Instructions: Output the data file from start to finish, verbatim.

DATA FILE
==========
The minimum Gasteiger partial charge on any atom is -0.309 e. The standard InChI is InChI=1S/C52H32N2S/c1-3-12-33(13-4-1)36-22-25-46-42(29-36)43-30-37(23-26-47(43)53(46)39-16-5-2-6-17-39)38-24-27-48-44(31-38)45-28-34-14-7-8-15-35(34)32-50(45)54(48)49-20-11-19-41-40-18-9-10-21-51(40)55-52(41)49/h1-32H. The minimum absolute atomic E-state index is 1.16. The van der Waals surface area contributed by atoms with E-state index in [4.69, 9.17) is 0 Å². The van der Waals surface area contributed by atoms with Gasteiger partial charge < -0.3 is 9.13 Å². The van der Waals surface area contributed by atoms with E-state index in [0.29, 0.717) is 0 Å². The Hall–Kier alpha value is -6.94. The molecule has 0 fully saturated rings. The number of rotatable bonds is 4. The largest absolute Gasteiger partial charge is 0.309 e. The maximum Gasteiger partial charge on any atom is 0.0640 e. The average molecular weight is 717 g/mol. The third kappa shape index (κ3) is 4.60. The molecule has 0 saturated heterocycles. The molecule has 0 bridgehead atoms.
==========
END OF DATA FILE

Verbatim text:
The minimum Gasteiger partial charge on any atom is -0.309 e. The standard InChI is InChI=1S/C52H32N2S/c1-3-12-33(13-4-1)36-22-25-46-42(29-36)43-30-37(23-26-47(43)53(46)39-16-5-2-6-17-39)38-24-27-48-44(31-38)45-28-34-14-7-8-15-35(34)32-50(45)54(48)49-20-11-19-41-40-18-9-10-21-51(40)55-52(41)49/h1-32H. The minimum absolute atomic E-state index is 1.16. The van der Waals surface area contributed by atoms with E-state index in [4.69, 9.17) is 0 Å². The van der Waals surface area contributed by atoms with Gasteiger partial charge < -0.3 is 9.13 Å². The van der Waals surface area contributed by atoms with E-state index in [0.29, 0.717) is 0 Å². The Hall–Kier alpha value is -6.94. The molecule has 0 fully saturated rings. The number of rotatable bonds is 4. The largest absolute Gasteiger partial charge is 0.309 e. The maximum Gasteiger partial charge on any atom is 0.0640 e. The average molecular weight is 717 g/mol. The third kappa shape index (κ3) is 4.60. The molecule has 0 saturated heterocycles. The molecule has 0 bridgehead atoms.